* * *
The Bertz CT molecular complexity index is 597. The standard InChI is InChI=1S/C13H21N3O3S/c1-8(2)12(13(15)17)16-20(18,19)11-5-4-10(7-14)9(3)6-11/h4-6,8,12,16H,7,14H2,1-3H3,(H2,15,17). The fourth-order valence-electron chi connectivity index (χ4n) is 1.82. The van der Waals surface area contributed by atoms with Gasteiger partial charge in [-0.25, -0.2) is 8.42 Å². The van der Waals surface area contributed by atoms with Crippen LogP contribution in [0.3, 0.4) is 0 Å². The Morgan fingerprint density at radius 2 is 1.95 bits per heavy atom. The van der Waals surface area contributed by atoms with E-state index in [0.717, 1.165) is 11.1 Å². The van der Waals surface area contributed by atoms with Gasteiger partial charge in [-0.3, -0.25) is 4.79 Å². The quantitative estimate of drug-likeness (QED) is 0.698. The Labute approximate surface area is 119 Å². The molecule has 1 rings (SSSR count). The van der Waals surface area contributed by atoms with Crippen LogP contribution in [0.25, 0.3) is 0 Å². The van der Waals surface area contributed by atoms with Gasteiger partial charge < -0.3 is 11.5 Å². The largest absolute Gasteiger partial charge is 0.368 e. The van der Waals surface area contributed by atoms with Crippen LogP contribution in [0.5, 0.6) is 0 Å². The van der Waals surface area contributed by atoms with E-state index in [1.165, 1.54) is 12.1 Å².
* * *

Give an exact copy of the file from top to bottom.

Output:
The Bertz CT molecular complexity index is 597. The standard InChI is InChI=1S/C13H21N3O3S/c1-8(2)12(13(15)17)16-20(18,19)11-5-4-10(7-14)9(3)6-11/h4-6,8,12,16H,7,14H2,1-3H3,(H2,15,17). The fourth-order valence-electron chi connectivity index (χ4n) is 1.82. The van der Waals surface area contributed by atoms with Gasteiger partial charge in [-0.25, -0.2) is 8.42 Å². The van der Waals surface area contributed by atoms with Crippen LogP contribution in [0.3, 0.4) is 0 Å². The Morgan fingerprint density at radius 2 is 1.95 bits per heavy atom. The van der Waals surface area contributed by atoms with E-state index in [0.717, 1.165) is 11.1 Å². The van der Waals surface area contributed by atoms with Gasteiger partial charge in [-0.3, -0.25) is 4.79 Å². The quantitative estimate of drug-likeness (QED) is 0.698. The Labute approximate surface area is 119 Å². The molecule has 1 rings (SSSR count). The van der Waals surface area contributed by atoms with Crippen LogP contribution in [0.25, 0.3) is 0 Å². The van der Waals surface area contributed by atoms with Gasteiger partial charge < -0.3 is 11.5 Å². The largest absolute Gasteiger partial charge is 0.368 e. The van der Waals surface area contributed by atoms with Crippen LogP contribution in [0.5, 0.6) is 0 Å². The van der Waals surface area contributed by atoms with E-state index in [1.165, 1.54) is 12.1 Å².